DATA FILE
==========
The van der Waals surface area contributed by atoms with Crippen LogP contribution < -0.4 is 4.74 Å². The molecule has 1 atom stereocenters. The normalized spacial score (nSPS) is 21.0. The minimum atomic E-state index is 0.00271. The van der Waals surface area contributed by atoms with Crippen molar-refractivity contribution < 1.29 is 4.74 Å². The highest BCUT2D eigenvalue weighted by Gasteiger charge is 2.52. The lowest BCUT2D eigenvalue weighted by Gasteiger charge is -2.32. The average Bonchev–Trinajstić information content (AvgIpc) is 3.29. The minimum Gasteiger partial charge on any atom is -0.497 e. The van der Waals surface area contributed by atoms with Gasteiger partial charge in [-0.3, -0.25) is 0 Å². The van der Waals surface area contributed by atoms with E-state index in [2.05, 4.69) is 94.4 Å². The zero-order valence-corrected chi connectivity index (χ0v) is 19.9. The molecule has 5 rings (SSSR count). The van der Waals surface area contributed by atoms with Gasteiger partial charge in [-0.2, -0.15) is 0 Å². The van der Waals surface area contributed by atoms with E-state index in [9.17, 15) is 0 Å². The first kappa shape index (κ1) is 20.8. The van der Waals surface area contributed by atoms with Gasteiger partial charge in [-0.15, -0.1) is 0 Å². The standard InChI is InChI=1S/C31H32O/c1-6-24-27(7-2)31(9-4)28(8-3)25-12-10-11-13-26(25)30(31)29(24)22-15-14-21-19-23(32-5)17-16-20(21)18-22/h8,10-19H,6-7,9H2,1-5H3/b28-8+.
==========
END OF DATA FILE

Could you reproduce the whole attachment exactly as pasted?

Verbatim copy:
The van der Waals surface area contributed by atoms with Crippen LogP contribution < -0.4 is 4.74 Å². The molecule has 1 atom stereocenters. The normalized spacial score (nSPS) is 21.0. The minimum atomic E-state index is 0.00271. The van der Waals surface area contributed by atoms with Crippen molar-refractivity contribution < 1.29 is 4.74 Å². The highest BCUT2D eigenvalue weighted by Gasteiger charge is 2.52. The lowest BCUT2D eigenvalue weighted by Gasteiger charge is -2.32. The average Bonchev–Trinajstić information content (AvgIpc) is 3.29. The minimum Gasteiger partial charge on any atom is -0.497 e. The van der Waals surface area contributed by atoms with Gasteiger partial charge in [-0.3, -0.25) is 0 Å². The van der Waals surface area contributed by atoms with E-state index in [2.05, 4.69) is 94.4 Å². The zero-order valence-corrected chi connectivity index (χ0v) is 19.9. The molecule has 5 rings (SSSR count). The van der Waals surface area contributed by atoms with Gasteiger partial charge in [-0.2, -0.15) is 0 Å². The van der Waals surface area contributed by atoms with E-state index in [9.17, 15) is 0 Å². The first kappa shape index (κ1) is 20.8. The van der Waals surface area contributed by atoms with Gasteiger partial charge in [-0.15, -0.1) is 0 Å². The standard InChI is InChI=1S/C31H32O/c1-6-24-27(7-2)31(9-4)28(8-3)25-12-10-11-13-26(25)30(31)29(24)22-15-14-21-19-23(32-5)17-16-20(21)18-22/h8,10-19H,6-7,9H2,1-5H3/b28-8+.